That was the procedure at the time to determine the selection process, and a phone call from Bulls GM Rod Thorn left Sharman uneasy. The Bulls earned the first pick in the Eastern Conference after finishing in last place, while the Lakers earned the Western Conference's first pick after trading Gail Goodrich the previous season to the New Orleans Jazz.
Mindful of the Bulls' on-court struggles and lagging attendance, Thorn reached out to Sharman weeks before the draft seeking permission to call the coin flip, an initiative that he wanted to involve fan input. Sharman's first instinct, as he recalled this week in an email, involved an "emphatic No," but he soon relented because the two shared a good relationship with front-office dealings and he believed it would prove beneficial for the NBA.
"It was with great trepidation because I always called 'heads' since I felt that 'heads' was luckier than 'tails,' " Sharman wrote. "But it was a big gamble either way."
But it was a gamble that paid off.
To Sharman's dismay, the Bulls called "heads," but that uneasiness went away as soon as NBA Commissioner Larry O'Brien announced "tails." The magnitude of that moment couldn't be overstated enough, considering the Lakers used that pick to select Magic Johnson.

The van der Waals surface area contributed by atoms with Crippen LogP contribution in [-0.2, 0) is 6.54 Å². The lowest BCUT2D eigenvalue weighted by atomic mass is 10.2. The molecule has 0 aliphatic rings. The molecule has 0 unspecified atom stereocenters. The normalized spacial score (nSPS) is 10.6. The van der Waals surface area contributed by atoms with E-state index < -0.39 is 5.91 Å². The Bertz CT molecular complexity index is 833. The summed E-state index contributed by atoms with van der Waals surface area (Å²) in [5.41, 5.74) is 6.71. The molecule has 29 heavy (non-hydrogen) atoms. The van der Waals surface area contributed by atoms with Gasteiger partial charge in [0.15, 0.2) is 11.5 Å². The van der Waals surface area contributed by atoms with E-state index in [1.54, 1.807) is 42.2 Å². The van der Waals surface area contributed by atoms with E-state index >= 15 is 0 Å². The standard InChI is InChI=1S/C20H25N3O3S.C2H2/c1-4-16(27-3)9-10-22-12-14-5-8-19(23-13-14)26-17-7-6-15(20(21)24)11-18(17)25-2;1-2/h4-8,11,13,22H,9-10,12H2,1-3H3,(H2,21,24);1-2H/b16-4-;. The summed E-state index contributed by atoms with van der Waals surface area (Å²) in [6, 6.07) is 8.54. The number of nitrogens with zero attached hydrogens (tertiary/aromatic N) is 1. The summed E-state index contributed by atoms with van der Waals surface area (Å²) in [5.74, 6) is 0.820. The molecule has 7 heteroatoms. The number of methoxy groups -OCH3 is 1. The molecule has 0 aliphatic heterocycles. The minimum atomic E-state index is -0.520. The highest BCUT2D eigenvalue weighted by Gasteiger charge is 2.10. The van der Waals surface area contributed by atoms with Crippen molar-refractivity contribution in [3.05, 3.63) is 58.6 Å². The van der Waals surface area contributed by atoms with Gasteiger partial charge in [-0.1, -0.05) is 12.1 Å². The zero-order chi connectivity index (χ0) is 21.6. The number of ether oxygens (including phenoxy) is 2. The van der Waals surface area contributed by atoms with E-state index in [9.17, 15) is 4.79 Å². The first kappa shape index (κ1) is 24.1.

"When the coin was tossed and it came up 'tails,' I nearly wept with RELIEF and joy!" Sharman wrote. "I was absolutely thrilled, as was the entire Lakers organization! It is hard to imagine what would have happened with our team if we had not been able to pick Magic. We won five championships with him, and he brought such incredible thrills and excitement..... not only to the Lakers, but the entire NBA. It makes me nervous right now to even allow myself to think about what it would have been like without him!"